- Develop additional strategies to identify and meet the needs of underserved communities by improving healthy food access and community building related to the food system.
- Ensure that healthy eating is supported in the Families and Education Levy as an important element in ensuring student success.
- Solicit community feedback, approve, and begin implementing a Food System Policy Plan. Work with the Department of Neighborhoods food staff person to identify and write grants and perform community outreach and policy development.
- Support the City's Interdepartmental Team approach in coordinating work by City Departments on food issues.
- Develop indicators of success in transforming the food system.
- Work with immigrants, refugees, and associated organizations to expand opportunities for market gardening and farming.
- Develop a plan for a City-sponsored Community Supported Agriculture program.
- Continue to work with and encourage community—led projects and the CPPW and CFG funded projects, and support emerging project ideas such as the Atlantic Street Nursery farm.
- Update and begin implementation of the P-Patch Strategic Plan.
- Develop and adopt Phase 2 of the land use code changes to encourage food production and urban agriculture.
- Secure approval of state legislation exempting farmers markets from SEPA, defining the relationship between the Pike Place Market and farmers markets, and allowing cottage production of value-added food products.
- Work with OEM and regional partners to strengthen the regional plan for food reserves for emergencies.
- Find a new home for the Certificate in Urban Agriculture program, which will no longer be housed at Seattle Central Community College.
- Publish the Seattle Farm Bill Principles and work with local, regional, and national partners to encourage local governments and others to support them and advocate for appropriate policy in the renewal of the Farm Bill.
- Incorporate food system policies, goals, and implementation strategies in the Comprehensive Plan, revised Climate Action Plan, Neighborhood Plans, and Transportation planning.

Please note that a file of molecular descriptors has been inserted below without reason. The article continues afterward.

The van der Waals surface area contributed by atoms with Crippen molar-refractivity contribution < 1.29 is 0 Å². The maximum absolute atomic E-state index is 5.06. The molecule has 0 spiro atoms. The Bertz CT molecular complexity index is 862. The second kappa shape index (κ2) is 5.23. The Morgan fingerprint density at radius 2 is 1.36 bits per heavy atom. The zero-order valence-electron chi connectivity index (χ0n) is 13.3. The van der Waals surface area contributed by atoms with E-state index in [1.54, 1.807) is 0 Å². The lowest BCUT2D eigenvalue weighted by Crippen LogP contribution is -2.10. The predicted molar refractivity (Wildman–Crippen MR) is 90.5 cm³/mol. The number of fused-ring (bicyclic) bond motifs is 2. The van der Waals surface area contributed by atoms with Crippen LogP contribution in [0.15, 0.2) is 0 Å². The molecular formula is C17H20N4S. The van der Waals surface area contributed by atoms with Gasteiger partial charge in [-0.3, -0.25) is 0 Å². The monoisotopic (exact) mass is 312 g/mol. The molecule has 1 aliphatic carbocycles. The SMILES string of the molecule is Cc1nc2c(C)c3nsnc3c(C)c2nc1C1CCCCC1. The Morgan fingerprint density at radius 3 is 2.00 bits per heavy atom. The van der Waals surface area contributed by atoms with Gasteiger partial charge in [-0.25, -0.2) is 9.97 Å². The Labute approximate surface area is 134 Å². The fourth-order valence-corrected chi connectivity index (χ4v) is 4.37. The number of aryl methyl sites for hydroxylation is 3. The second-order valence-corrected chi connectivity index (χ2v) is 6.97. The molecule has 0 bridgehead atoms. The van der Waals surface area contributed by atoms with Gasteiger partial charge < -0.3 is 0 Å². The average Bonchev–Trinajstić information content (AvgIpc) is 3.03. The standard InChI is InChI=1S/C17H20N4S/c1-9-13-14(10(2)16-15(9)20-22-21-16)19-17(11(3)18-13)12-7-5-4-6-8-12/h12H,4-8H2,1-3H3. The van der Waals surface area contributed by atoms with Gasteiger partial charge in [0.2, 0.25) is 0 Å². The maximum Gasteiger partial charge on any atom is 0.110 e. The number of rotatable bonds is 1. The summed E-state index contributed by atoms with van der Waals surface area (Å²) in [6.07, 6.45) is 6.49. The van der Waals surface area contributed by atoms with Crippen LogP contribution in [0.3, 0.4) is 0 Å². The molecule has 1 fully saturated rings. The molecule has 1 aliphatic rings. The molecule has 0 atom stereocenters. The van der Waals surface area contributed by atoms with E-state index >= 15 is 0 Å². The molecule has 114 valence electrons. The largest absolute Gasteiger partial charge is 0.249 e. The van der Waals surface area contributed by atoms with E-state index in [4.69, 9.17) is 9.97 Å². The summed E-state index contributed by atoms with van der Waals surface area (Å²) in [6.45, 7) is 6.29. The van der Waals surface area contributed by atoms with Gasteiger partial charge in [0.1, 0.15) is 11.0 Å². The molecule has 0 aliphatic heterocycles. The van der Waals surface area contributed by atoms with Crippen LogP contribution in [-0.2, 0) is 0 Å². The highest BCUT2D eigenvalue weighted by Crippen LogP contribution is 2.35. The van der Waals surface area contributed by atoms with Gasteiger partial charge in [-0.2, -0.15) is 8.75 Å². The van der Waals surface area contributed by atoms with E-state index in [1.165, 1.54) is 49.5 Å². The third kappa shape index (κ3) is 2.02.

- Work with the Board of Health to adopt healthy food guidelines for vending machines.
- Work with WSU to identify opportunities for partnership and connecting the work of WSU to urban agriculture.
- Assist in developing and implementing the work program for the Regional Food Policy Council and secure funding for the Council.
- Coordinate actions and policies between the City and King County.
- Consider how to take local food work to scale in transforming the local food system.
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2010 ANOTHER SUCCESSFUL YEAR FOR ACTION ON LOCAL FOOD
The Seattle City Council adopted Resolution 31019, the Local Food Action Initiative, in 2007. Here's what we accomplished in 2010:
- Declared 2010 as the Year of Urban Agriculture and organized a series of events and public engagement programs to provide resources and encourage people to grow food and increase the number of gardens in Seattle.
- Launched a web portal to provide information and coordinate activities.
- Adopted land use code changes that define ‘Community Garden' and allow them outright in all zones, define ‘Urban Farm' and allow specific appropriate models in each zone, allow people in residential zones to grow and sell unprocessed produce on their property, implement urban agriculture as an accessory use through the Living Building pilot program, expand the Seattle Green Factor requirements (including a food production bonus) to low-rise zones, review the Land Use Code to ensure the encouragement of small and mid size grocery stores in NC and C zones, and define Farmers' Markets as an outright permitted use with zoning incentives for permanent markets.